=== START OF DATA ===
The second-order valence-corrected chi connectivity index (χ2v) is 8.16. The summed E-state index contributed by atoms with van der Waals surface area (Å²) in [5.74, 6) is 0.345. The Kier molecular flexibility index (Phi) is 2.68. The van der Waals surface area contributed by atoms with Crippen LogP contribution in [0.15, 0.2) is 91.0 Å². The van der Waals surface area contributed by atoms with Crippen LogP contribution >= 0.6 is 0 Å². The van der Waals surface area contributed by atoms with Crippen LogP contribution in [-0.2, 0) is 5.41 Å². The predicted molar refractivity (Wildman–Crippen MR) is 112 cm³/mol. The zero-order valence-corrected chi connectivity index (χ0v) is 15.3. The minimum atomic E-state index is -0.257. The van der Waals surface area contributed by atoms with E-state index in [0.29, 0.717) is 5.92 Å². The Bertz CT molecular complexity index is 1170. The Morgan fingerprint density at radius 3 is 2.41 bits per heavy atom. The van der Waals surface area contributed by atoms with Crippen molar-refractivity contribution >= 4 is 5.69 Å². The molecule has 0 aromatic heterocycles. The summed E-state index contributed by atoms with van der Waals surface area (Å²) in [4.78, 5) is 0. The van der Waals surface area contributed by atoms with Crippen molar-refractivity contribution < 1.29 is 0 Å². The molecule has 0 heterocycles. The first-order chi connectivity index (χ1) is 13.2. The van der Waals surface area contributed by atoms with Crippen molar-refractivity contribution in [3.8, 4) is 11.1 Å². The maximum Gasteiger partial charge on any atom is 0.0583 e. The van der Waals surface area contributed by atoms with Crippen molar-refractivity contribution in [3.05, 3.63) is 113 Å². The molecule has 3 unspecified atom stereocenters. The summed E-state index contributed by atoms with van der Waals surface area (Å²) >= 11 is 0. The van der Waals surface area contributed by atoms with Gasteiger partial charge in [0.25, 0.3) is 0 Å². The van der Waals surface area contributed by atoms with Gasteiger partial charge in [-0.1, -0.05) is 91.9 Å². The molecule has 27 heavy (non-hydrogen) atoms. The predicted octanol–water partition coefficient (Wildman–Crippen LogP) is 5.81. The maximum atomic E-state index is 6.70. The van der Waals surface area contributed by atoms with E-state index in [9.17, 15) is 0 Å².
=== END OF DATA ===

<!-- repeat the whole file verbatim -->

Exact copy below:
The second-order valence-corrected chi connectivity index (χ2v) is 8.16. The summed E-state index contributed by atoms with van der Waals surface area (Å²) in [5.74, 6) is 0.345. The Kier molecular flexibility index (Phi) is 2.68. The van der Waals surface area contributed by atoms with Crippen LogP contribution in [0.15, 0.2) is 91.0 Å². The van der Waals surface area contributed by atoms with Crippen LogP contribution >= 0.6 is 0 Å². The van der Waals surface area contributed by atoms with Crippen LogP contribution in [-0.2, 0) is 5.41 Å². The predicted molar refractivity (Wildman–Crippen MR) is 112 cm³/mol. The zero-order valence-corrected chi connectivity index (χ0v) is 15.3. The minimum atomic E-state index is -0.257. The van der Waals surface area contributed by atoms with E-state index in [0.29, 0.717) is 5.92 Å². The Bertz CT molecular complexity index is 1170. The Morgan fingerprint density at radius 3 is 2.41 bits per heavy atom. The van der Waals surface area contributed by atoms with Crippen molar-refractivity contribution >= 4 is 5.69 Å². The molecule has 0 aromatic heterocycles. The summed E-state index contributed by atoms with van der Waals surface area (Å²) in [4.78, 5) is 0. The van der Waals surface area contributed by atoms with Crippen molar-refractivity contribution < 1.29 is 0 Å². The molecule has 0 heterocycles. The first-order chi connectivity index (χ1) is 13.2. The van der Waals surface area contributed by atoms with Crippen molar-refractivity contribution in [3.8, 4) is 11.1 Å². The maximum Gasteiger partial charge on any atom is 0.0583 e. The van der Waals surface area contributed by atoms with Crippen molar-refractivity contribution in [3.05, 3.63) is 113 Å². The molecule has 3 unspecified atom stereocenters. The summed E-state index contributed by atoms with van der Waals surface area (Å²) >= 11 is 0. The van der Waals surface area contributed by atoms with Gasteiger partial charge in [0.25, 0.3) is 0 Å². The van der Waals surface area contributed by atoms with Gasteiger partial charge in [-0.1, -0.05) is 91.9 Å². The molecule has 27 heavy (non-hydrogen) atoms. The predicted octanol–water partition coefficient (Wildman–Crippen LogP) is 5.81. The maximum atomic E-state index is 6.70. The van der Waals surface area contributed by atoms with E-state index in [9.17, 15) is 0 Å².